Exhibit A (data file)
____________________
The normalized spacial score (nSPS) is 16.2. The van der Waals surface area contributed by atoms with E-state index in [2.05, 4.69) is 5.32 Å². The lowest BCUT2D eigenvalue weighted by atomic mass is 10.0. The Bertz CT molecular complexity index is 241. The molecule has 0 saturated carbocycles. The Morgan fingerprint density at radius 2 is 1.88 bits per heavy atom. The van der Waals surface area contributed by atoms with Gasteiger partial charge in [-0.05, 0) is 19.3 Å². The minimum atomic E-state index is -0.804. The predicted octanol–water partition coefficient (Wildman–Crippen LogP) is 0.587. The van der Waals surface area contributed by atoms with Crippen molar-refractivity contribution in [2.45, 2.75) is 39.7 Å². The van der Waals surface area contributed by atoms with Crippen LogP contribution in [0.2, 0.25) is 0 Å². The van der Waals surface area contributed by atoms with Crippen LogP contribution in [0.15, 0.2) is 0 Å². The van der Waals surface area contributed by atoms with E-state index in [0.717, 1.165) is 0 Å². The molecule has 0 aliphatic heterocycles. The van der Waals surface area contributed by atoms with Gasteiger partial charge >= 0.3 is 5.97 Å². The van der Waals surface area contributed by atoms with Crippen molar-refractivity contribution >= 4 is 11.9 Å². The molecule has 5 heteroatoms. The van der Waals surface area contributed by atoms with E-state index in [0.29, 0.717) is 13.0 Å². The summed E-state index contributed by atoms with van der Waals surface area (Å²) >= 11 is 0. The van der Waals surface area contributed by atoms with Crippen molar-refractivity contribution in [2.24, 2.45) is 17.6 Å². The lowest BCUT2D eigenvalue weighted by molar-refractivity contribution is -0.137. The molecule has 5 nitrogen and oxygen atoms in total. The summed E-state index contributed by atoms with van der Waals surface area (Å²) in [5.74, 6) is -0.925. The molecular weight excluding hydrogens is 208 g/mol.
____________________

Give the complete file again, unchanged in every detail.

The normalized spacial score (nSPS) is 16.2. The van der Waals surface area contributed by atoms with E-state index in [2.05, 4.69) is 5.32 Å². The lowest BCUT2D eigenvalue weighted by atomic mass is 10.0. The Bertz CT molecular complexity index is 241. The molecule has 0 saturated carbocycles. The Morgan fingerprint density at radius 2 is 1.88 bits per heavy atom. The van der Waals surface area contributed by atoms with Gasteiger partial charge in [-0.05, 0) is 19.3 Å². The minimum atomic E-state index is -0.804. The predicted octanol–water partition coefficient (Wildman–Crippen LogP) is 0.587. The van der Waals surface area contributed by atoms with Crippen molar-refractivity contribution in [2.45, 2.75) is 39.7 Å². The van der Waals surface area contributed by atoms with Crippen LogP contribution in [0.2, 0.25) is 0 Å². The van der Waals surface area contributed by atoms with Crippen LogP contribution in [0.15, 0.2) is 0 Å². The van der Waals surface area contributed by atoms with E-state index in [0.717, 1.165) is 0 Å². The molecule has 0 aliphatic heterocycles. The van der Waals surface area contributed by atoms with Gasteiger partial charge >= 0.3 is 5.97 Å². The van der Waals surface area contributed by atoms with Crippen molar-refractivity contribution >= 4 is 11.9 Å². The molecule has 5 heteroatoms. The van der Waals surface area contributed by atoms with E-state index in [0.29, 0.717) is 13.0 Å². The summed E-state index contributed by atoms with van der Waals surface area (Å²) >= 11 is 0. The van der Waals surface area contributed by atoms with Crippen molar-refractivity contribution in [2.24, 2.45) is 17.6 Å². The lowest BCUT2D eigenvalue weighted by molar-refractivity contribution is -0.137. The molecule has 5 nitrogen and oxygen atoms in total. The summed E-state index contributed by atoms with van der Waals surface area (Å²) in [5.74, 6) is -0.925. The molecular weight excluding hydrogens is 208 g/mol.